Seungwoo Lee, Ph.D.
Assistant Professor of Neurosurgery
Harvard Medical School
Neurosurgery, Research Institute
Neurosurgery, Massachusetts General Hospital
|PhD Seoul National University 2010|
Electrical stimulation is currently used to treat a wide range of cardiovascular, sensory and neurological diseases. Despite its success, there are significant limitations to its application, including incompatibility with magnetic resonance imaging, limited control of electric fields and decreased performance associated with tissue inflammation. Magnetic stimulation overcomes these limitations but existing devices (that is, transcranial magnetic stimulation) are large, reducing their translation to chronic applications. In addition, existing devices are not effective for deeper, sub-cortical targets.
To overcome such limitations, we developed a sub-millimeter coil and demonstrate that magnetic stimulation arising from this small coil can activate neurons in the rabbit retina. Interestingly, the results of both modelling and physiological experiments suggest that different spatial orientations of the coils relative to the retinal tissue can be used to generate specific neural responses. These results raise the possibility that micro-magnetic stimulation coils, small enough to be implanted within the brain parenchyma, may prove to be an effective alternative to existing stimulation devices (Bonmassar et al. Nat Commun 2012; Lee et al. US patent application 2014).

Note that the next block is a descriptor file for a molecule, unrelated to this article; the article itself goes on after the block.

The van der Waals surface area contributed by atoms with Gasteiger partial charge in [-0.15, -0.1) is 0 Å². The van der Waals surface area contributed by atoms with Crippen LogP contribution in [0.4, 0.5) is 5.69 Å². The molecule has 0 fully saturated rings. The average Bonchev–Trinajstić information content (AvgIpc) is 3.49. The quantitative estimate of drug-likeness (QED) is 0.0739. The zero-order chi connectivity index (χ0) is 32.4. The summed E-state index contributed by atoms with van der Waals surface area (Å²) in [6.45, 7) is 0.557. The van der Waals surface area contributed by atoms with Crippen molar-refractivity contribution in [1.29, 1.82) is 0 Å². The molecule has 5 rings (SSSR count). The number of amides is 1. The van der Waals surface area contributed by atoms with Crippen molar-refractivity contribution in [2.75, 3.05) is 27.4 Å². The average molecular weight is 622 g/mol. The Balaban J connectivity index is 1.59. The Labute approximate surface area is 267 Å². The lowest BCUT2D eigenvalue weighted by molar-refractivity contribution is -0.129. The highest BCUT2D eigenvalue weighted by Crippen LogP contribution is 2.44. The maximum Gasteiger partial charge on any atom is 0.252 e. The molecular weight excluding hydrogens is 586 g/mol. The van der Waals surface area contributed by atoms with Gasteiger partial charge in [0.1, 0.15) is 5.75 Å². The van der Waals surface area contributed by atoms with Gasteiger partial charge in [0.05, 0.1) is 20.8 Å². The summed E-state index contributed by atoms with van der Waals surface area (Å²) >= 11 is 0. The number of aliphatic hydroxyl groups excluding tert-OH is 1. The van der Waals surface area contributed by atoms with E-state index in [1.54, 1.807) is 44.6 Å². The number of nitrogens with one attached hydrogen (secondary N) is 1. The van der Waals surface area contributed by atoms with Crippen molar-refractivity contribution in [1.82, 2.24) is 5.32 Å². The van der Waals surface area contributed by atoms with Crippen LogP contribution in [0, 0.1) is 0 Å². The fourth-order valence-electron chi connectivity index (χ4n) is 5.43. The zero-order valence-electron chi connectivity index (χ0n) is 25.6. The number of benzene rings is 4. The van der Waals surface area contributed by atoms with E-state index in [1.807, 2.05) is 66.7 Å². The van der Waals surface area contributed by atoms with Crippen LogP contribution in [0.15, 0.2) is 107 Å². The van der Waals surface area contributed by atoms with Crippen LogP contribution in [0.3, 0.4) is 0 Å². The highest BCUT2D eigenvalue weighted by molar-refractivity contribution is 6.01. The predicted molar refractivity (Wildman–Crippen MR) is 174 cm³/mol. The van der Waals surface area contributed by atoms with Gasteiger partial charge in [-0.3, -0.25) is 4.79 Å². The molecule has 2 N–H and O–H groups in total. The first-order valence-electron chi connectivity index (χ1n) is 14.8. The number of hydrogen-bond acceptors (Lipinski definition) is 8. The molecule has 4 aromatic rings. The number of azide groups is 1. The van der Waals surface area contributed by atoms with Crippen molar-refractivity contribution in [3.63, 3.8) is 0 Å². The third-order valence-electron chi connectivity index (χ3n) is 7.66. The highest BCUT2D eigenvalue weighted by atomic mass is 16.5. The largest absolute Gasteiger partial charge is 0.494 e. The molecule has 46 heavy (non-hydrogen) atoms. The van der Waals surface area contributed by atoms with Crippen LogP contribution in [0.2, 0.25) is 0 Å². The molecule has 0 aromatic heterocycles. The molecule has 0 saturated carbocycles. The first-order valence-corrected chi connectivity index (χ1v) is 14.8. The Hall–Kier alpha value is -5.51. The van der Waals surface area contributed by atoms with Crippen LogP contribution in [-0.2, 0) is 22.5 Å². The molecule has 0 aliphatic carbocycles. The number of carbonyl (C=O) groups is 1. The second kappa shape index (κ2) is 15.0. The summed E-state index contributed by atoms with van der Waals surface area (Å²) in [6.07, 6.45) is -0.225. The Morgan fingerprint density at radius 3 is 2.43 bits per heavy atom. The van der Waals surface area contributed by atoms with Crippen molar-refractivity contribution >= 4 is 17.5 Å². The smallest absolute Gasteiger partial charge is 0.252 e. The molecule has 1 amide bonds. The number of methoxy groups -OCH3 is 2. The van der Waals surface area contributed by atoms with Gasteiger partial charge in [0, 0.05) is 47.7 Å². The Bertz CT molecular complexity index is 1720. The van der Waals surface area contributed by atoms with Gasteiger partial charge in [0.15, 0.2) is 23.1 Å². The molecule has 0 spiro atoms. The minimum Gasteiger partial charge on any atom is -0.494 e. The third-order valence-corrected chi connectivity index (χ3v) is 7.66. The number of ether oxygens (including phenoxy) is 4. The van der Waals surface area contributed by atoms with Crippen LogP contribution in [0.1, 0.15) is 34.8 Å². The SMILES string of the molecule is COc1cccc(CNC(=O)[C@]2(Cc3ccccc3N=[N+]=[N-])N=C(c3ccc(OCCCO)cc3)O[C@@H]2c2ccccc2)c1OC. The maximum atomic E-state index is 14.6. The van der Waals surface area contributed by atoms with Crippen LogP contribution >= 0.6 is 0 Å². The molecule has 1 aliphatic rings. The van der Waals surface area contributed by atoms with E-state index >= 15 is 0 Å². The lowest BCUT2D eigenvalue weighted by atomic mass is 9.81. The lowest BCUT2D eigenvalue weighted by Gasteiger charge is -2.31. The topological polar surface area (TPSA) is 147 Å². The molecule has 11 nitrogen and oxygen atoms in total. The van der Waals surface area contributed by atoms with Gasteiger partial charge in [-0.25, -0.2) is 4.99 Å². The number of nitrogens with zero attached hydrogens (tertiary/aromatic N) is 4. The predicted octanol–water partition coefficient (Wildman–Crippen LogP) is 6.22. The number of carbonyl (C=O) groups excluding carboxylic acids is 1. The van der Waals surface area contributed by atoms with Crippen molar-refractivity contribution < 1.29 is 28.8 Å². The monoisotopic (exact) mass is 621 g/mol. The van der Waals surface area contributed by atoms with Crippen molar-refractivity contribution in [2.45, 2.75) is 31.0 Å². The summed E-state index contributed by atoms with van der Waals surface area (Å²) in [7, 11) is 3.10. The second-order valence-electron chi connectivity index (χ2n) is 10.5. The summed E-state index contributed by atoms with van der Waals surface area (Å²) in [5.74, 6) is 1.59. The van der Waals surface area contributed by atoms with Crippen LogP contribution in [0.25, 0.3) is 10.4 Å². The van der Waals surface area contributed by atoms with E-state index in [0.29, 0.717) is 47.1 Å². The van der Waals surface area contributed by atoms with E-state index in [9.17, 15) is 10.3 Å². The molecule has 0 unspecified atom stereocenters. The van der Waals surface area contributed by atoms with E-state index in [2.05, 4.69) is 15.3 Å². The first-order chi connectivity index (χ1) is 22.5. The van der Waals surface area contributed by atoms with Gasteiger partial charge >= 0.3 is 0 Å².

We have since shown that stimulation from such a coil can activate neurons of the sub-thalamic nucleus which is the major target of DBS for treatment of Parkinson’s disease (Lee et al. IEEE TNSRE 2015) and can also strongly activate cortical pyramidal neurons of the prefrontal cortex (PFC) which are the major target of transcranial magnetic stimulation (TMS) for treatment of depression (Lee et al. IEEE TNSRE 2016).
We are now developing a novel coil design that is much smaller but more effective than that of the existing micro-coil so as to implement a 3-D high density coil array that can be used as a the high-resolution cortical prosthetic device. In preliminary testing, we have found that the new design is working well in both in vitro and in vivo animal experiments (Lee et al. Sci Adv 2016). As the result of our recent work, we are now beginning several collaborations with both US and international laboratories to assess the clinical effectiveness of this new coil.